Computational studies on liquid crystals at the small scale by Juan de Pablo and colleagues at the University of Wisconsin-Madison have revealed unexpected interactions that could lead to entirely new classes of materials. On the smallest of bulk scales it is very difficult to "pattern" materials, explains de Pablo. However, calculations show that liquid crystals can induce spontaneous nanoscale morphologies in materials that have not been seen before. The team modeled rod-shaped liquid crystals packed into nano-sized liquid droplets and found that the confined molecules undergo self-organization as the droplets cool. It was previously known that interfaces affect morphology, this new work suggests that the reverse might also be true. "Now you can think of forming these ordered nanophases, controlling them through droplet size or surfactant concentration, and then decorating them to build up structures and create new classes of materials," says de Pablo.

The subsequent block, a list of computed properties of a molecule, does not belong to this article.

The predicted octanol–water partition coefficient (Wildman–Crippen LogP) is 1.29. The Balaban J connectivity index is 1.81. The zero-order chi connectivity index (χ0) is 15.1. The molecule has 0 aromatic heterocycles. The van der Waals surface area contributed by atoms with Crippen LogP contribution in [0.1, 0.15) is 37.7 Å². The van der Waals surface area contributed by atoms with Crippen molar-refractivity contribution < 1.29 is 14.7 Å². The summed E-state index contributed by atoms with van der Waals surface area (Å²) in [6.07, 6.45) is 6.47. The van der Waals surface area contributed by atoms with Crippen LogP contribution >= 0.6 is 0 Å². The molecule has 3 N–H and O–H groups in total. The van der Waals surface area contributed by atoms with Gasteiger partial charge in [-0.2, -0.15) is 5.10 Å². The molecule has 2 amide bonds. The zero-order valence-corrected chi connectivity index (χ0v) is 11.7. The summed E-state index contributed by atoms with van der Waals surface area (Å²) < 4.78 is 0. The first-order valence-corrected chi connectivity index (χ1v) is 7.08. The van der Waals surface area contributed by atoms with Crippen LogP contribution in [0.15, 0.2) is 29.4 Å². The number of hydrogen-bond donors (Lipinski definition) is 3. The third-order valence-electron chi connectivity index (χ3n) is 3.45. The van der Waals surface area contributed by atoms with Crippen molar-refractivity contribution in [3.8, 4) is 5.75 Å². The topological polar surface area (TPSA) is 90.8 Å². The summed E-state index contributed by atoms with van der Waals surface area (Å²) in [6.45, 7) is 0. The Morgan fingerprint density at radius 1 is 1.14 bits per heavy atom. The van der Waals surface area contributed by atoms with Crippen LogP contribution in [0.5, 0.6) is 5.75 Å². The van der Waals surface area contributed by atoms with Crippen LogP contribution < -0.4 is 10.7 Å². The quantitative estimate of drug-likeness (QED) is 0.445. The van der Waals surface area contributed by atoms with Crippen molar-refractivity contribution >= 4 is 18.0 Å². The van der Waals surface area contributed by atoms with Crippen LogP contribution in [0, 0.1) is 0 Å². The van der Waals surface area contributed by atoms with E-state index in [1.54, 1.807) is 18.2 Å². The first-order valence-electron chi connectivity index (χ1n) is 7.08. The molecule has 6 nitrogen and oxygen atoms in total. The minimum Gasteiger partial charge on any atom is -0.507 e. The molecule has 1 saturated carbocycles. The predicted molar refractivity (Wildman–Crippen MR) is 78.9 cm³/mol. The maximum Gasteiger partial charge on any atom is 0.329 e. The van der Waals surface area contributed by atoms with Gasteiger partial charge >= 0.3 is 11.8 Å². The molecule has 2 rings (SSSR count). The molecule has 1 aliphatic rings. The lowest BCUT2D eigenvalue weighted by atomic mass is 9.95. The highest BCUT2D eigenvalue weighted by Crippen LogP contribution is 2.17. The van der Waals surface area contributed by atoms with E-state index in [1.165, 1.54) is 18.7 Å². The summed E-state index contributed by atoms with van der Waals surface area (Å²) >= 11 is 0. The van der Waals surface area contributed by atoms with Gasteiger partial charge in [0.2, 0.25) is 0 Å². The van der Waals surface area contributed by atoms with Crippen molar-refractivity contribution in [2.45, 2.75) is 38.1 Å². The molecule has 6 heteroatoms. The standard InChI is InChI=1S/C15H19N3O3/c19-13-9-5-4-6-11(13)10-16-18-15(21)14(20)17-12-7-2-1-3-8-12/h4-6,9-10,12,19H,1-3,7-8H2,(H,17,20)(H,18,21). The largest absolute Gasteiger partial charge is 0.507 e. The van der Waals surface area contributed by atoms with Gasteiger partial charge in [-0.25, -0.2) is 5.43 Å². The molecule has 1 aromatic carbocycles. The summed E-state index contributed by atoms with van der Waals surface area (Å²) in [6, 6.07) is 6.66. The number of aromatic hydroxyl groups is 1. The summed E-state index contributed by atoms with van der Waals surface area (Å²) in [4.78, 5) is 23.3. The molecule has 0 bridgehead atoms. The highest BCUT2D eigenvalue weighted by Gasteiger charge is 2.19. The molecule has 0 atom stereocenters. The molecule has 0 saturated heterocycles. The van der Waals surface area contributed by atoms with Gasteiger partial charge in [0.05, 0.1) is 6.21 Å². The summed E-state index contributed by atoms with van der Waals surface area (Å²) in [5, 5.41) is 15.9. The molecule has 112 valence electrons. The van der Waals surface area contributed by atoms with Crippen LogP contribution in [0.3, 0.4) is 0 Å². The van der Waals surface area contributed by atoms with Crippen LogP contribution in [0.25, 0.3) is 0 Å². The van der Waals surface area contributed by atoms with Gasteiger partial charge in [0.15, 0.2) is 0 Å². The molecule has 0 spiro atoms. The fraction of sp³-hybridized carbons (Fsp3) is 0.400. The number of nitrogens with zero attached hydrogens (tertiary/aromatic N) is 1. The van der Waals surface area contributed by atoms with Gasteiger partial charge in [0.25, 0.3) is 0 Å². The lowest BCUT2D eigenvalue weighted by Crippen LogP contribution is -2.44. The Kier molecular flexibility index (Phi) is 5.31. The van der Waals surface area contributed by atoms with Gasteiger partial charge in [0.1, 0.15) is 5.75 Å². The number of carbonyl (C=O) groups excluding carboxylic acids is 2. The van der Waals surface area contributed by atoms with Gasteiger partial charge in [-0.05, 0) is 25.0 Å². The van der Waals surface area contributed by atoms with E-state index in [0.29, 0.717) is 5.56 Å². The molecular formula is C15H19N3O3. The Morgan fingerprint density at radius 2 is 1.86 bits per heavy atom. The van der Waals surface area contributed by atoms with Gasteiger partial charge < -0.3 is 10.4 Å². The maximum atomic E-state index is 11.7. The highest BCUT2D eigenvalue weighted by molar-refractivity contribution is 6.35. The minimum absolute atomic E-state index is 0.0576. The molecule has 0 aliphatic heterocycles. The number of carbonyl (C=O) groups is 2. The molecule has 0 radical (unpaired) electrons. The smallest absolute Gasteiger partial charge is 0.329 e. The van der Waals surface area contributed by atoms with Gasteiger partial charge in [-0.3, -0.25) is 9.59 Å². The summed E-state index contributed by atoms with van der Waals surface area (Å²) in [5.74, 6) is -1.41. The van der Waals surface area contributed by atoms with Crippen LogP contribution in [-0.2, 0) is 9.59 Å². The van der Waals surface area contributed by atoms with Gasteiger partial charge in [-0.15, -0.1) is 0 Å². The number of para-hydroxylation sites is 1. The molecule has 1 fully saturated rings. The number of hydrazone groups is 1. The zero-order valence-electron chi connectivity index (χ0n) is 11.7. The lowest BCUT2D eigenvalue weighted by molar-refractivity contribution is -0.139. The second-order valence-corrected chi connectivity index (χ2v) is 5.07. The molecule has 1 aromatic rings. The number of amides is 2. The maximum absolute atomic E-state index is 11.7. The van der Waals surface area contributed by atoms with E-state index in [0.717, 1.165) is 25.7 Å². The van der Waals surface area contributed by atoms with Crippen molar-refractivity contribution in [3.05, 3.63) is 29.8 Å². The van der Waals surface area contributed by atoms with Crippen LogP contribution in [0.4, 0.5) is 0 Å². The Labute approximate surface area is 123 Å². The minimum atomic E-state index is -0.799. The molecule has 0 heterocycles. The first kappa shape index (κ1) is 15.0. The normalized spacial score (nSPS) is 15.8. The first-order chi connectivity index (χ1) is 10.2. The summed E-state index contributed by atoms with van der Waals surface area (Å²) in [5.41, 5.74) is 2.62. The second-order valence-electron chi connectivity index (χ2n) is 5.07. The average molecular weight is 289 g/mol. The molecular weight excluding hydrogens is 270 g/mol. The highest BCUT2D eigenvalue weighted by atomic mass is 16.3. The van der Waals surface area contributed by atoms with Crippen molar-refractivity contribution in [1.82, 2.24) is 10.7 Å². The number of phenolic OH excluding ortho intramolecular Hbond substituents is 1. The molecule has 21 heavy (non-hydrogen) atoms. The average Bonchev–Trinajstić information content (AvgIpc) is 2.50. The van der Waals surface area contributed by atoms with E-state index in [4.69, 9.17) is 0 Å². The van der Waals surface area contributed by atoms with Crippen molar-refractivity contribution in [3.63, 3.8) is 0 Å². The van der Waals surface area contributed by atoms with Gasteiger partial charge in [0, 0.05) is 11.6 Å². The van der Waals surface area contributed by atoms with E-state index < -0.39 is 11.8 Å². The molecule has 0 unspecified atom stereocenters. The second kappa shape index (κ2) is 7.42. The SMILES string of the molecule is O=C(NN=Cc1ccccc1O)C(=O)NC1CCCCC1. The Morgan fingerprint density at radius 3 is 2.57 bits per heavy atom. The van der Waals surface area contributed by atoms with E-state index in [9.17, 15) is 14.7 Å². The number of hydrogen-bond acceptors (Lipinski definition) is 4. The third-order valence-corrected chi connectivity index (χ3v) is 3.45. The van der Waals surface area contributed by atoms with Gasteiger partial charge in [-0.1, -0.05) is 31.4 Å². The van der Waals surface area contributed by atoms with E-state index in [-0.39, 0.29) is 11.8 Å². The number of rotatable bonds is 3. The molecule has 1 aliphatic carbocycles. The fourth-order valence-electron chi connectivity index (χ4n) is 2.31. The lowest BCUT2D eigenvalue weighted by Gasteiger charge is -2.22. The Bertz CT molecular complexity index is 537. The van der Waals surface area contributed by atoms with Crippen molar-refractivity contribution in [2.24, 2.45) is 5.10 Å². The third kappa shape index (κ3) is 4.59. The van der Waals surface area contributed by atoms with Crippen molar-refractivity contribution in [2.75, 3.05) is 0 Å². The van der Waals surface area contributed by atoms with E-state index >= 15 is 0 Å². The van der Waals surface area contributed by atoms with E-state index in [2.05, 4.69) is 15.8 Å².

Size does matter